|T is for THE TARRASQUE|
I found a fascinating and massive archive containing endless words from Ed about his campaign. I've been digging through it. I have unearthed a number of gems, my friends. I'm talking drugs, swears, and even some dirty stuff! Well, a lot of dirty stuff, honestly. So yeah, click away now if that's not your bag.
Let's start with... THE WEREPEGASUS.
- They are female humans or half-elves that can turn into a pegasus that is white or blue.
- They can't infect others like a werewolf
- Their shape change transformation takes 2d4 minutes.. "..and the change is often accompanied by releases of body gas (yes, farting) due to instantaneous digestion of whatever either the human or the pegasi form might have in its stomach."
... What? What the... Why??
|Yes, soon the other planes will be mine!|
I talked a bit about the spelljamming race known as The Arcane the other day. They are 12 foot tall blue guys who sell spelljamming stuff. They are powerful and have mysterious motives. Well guess what? Ed spills the beans while talking about the idea of game universes being contained in vast crystal spheres which could be traveled to by magic ships. Mystery solved:
"The idea of the spheres wasn't mine; it came from TSR, not just as a way to link their game settings, but also as a way to turn the focus of D&D at the time away from demons and devils (who would reappear as "baatezu" and "tanar'ri") and the planes (that was the secret of the Arcane: to distract races into spelljamming whilst they tried to dominate the planes)."
They are trying to dominate other planes? There is an arcane in Planescape's city of Sigil. Estevan, I think his name is. They don't seem to have had much success. I'll have to mull this one over..
|Maybe getting on the roof was a stupid idea|
"I stealthily included some Realmslore on this beast in my most recent Spin A Yarn tale, and the converse there betrays the fact that I'm SURE there's more than one of these beasts in the Realms. Many of the rumors you allude to are linked to the activities or deaths of various tarrasques. I'm being deliberately vague here because I don't want to mess up any plans Dungeon Masters might be unfolding in their own Realms campaigns that view the tarrasque differently, but yes, I'd say you can deploy one whenever you want to (and as soon as it's slain, establish another one somewhere else in Faerun)."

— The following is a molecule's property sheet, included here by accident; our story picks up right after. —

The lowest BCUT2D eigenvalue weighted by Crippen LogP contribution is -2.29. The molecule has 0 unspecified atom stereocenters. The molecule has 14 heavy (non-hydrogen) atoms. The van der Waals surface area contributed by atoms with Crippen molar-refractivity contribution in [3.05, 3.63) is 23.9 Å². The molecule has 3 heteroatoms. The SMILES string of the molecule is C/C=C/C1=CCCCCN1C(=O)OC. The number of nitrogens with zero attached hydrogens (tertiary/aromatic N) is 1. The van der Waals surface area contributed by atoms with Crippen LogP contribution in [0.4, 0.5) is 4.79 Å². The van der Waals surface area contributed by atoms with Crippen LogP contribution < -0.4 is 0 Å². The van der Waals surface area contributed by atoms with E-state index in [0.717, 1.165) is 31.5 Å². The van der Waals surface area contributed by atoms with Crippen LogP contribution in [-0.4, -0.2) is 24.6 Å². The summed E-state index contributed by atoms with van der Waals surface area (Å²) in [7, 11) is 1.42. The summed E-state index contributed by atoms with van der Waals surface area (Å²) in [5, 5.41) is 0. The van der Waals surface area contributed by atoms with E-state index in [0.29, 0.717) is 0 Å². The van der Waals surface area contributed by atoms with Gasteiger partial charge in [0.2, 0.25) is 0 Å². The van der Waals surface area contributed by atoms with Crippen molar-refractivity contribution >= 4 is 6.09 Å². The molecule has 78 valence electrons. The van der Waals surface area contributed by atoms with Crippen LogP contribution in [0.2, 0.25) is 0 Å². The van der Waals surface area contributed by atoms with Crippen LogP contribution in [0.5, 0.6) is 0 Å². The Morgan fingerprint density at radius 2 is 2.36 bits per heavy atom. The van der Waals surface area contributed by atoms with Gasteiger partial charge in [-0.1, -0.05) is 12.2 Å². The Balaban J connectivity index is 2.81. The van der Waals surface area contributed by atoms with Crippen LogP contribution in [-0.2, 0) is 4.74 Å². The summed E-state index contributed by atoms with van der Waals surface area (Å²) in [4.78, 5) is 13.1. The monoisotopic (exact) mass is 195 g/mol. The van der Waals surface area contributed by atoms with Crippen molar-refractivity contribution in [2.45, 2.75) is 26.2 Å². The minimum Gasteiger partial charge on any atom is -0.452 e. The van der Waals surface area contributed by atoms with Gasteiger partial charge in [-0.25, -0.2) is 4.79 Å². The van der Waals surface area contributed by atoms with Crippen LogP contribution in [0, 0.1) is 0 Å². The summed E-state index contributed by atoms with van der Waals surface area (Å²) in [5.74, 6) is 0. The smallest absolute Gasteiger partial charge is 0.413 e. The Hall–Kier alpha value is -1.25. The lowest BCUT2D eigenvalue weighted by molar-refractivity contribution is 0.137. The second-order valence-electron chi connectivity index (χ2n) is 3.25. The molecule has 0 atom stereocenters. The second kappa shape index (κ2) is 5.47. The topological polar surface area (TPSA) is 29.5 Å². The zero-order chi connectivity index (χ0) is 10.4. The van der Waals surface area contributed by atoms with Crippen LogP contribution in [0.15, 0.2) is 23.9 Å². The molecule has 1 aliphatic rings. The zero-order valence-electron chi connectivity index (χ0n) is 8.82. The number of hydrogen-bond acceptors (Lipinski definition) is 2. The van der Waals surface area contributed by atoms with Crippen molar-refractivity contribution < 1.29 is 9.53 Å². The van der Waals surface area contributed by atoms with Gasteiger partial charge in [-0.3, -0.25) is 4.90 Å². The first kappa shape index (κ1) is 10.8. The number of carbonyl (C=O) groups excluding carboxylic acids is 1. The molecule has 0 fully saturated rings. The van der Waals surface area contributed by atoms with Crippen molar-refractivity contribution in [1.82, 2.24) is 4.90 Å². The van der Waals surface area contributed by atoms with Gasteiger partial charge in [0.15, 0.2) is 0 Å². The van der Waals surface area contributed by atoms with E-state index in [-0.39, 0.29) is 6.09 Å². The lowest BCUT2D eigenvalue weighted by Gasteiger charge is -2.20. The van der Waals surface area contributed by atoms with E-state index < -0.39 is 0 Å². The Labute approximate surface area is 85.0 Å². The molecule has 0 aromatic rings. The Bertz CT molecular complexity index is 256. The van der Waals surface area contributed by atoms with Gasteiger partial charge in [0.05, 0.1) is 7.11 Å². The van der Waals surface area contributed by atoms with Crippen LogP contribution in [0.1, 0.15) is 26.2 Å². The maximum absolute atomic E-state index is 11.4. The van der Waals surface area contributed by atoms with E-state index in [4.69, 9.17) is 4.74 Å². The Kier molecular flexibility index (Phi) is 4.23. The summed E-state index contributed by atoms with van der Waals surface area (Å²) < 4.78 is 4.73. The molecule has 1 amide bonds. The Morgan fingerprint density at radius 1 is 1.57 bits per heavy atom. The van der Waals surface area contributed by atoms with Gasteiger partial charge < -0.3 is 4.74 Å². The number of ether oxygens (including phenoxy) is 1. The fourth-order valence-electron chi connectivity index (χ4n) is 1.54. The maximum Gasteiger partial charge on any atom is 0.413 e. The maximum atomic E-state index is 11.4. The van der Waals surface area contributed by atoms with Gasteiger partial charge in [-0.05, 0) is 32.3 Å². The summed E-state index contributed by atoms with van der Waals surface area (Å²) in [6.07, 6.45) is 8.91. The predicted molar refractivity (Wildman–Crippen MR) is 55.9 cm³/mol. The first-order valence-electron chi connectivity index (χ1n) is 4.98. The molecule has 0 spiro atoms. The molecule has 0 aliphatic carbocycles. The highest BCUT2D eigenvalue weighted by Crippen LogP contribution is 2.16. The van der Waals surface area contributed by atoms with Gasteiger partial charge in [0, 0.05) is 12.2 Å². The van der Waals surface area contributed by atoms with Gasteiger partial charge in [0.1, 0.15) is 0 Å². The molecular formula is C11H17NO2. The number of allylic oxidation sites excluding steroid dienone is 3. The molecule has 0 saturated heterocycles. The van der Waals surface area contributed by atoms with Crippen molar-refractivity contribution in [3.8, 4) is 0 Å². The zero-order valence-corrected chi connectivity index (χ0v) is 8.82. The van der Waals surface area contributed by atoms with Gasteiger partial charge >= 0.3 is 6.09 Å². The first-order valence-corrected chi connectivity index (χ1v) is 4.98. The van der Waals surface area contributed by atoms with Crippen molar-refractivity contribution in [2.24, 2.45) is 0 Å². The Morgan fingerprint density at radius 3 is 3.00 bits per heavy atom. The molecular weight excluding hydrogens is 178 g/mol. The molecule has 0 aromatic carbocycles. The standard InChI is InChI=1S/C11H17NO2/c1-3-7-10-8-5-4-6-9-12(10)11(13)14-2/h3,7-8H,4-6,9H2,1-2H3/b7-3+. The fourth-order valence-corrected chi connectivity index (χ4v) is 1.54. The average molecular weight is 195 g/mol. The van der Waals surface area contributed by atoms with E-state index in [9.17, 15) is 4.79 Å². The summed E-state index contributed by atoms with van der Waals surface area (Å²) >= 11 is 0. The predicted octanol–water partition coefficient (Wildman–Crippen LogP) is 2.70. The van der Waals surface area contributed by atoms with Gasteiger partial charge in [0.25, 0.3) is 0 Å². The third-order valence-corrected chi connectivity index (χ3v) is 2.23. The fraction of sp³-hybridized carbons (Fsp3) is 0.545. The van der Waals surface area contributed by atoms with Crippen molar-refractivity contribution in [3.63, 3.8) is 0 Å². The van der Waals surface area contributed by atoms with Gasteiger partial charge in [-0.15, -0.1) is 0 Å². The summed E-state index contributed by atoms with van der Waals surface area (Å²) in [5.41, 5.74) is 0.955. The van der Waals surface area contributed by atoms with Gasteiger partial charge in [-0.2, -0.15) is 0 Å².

He made up some drugs! I like to include drugs in my games. It's fun. I usually use the list on the Dungeon Dozen site. Here's Ed's drugs:
Alindluth ("AL-inn-dluth"): (ingested)
- Deadens all pain for a few minutes.
- Overdose induces short-duration coma.
Chaunsel ("SHAWN-sell"): (bare skin contact)
- Makes affected area VERY sensitive for up to twenty minutes
- Used in festhalls (Ed explains that "festhall" is the family-friendly TSR term for "brothel") to increase sensations of pleasure - and by torturers to increase feelings of pain.
- Can cause a coma or days of numbness in affected area.
Vornduir ("Vorn-DOO-eer"): (inhaled powder)
- For most, this does nothing, or causes a rash
- "For a few, it 'switches' pain and pleasure for an hour or two (so a gentle caress brings excruciating burning/ripping pain, and a slap or flogging or heavy punch or cutting wound can induce orgasm)"
- Vornduir is a mixture of herbs and animal essences, and also acts as a "complete and instant" antidote to certain poisons.
There's a number of expressions that people say in his games. These are good for stealing. I admire Ed's ability to create such a rich world. I could not possibly keep all of this straight.
"Forward the Game Undying!"
"Nothing is truth that has not been tested in battle."
"Peace stands on a sharp sword."
Ooh that's a good one. I will use that along with "Fargles!" on Friday.
Here's some obscenities:
"Blood of the Lady!" (equivalent of "Oh my [insert strongest personal obscenities here] God!" [used as a stronger replacement for "Alavaerthus!")
"Keltor!" (equivalent of "Damn!" and pronounced as "KEL-tor" [spat out swiftly])
"Blood of the Lady" seems usable.
|Check out the ears on her!|
ELF EROGENOUS ZONES:
"Foreplay among elves and half-elves (particularly strangers) often includes the wearing of full-face masks or hoods that leave bare only the ears -- and caressing, kissing, or licking of ears (plus throat, backs of knees, and palms of hands) for and by both partners leads to more ardent activities."
"Another postscript from Ed to Erik Scott de Bie: yes, I made those elven erogenous zones up (plus the backs of the knees, and the throat), tips of the ears being THE most sensitive..."
This is just the tip of the iceberg as far as Dirty D&D stories in this archive. It's just.. wow. So much. I'm not sure what to do with it all, if anything.